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Medieval Sourcebook:
William the Conqueror: Sale of Slaves in England, c. 1080


William the Conqueror found slaves being sold from the north of England and from Bristol, but despite his laws the trade, according to Giraldus Cambrensis, was still being carried on a century later.

Let Christians not be sold outside of the land or to heathens:

41. Also we forbid any one to sell a Christian into a foreign land and especially to heathens. For let great care be taken lest their souls for which Christ gave His life be sold into damnation.

Concerning serfs and their manumission:

15. And we prohibit any one to sell a man out of the country. But if he, who wishes to make his serf free, hand him over to the sheriff by his right hand in full assembly, he must proclaim him quit of the yoke of his servitude by manumission, and show him free ways and gates and give him arms, viz., lance and sword; finally the man is made free.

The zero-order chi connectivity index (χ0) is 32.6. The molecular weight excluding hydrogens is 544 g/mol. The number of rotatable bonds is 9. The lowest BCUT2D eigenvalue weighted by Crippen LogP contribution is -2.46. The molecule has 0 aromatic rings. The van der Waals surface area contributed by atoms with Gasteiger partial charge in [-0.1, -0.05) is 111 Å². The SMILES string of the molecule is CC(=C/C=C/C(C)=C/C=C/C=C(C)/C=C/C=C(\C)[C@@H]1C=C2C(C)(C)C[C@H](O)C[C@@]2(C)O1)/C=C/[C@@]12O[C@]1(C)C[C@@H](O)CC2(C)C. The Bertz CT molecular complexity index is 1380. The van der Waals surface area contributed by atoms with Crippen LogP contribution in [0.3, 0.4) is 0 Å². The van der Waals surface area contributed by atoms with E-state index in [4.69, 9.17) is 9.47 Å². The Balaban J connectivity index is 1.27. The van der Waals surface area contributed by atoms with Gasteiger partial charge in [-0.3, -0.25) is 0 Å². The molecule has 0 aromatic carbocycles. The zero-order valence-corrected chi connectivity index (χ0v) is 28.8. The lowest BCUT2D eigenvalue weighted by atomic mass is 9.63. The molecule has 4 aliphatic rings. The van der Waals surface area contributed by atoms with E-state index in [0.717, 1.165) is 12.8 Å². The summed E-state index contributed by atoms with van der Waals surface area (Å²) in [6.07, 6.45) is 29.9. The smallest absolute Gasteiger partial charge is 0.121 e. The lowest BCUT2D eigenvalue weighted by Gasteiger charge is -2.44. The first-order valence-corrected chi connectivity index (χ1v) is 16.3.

Source.

From: Benjamin Thorpe, ed., Ancient Laws and Institutes of England, (London: Eyre & Spottiswoode, 1840), pp. 479, 493; reprinted in Roy C. Cave & Herbert H. Coulson, eds., A Source Book for Medieval Economic History, (Milwaukee: The Bruce Publishing Co., 1936; reprint ed., New York: Biblo & Tannen, 1965), pp. 277-278.

Scanned by Jerome S. Arkenberg, Cal. State Fullerton. The text has been modernized by Prof. Arkenberg.


This text is part of the Internet Medieval Source Book. The Sourcebook is a collection of public domain and copy-permitted texts related to medieval and Byzantine history.

Unless otherwise indicated the specific electronic form of the document is copyright. Permission is granted for electronic copying, distribution in print form for educational purposes and personal use. If you do reduplicate the document, indicate the source. No permission is granted for commercial use.

© Paul Halsall, October 1998
halsall@fordham.edu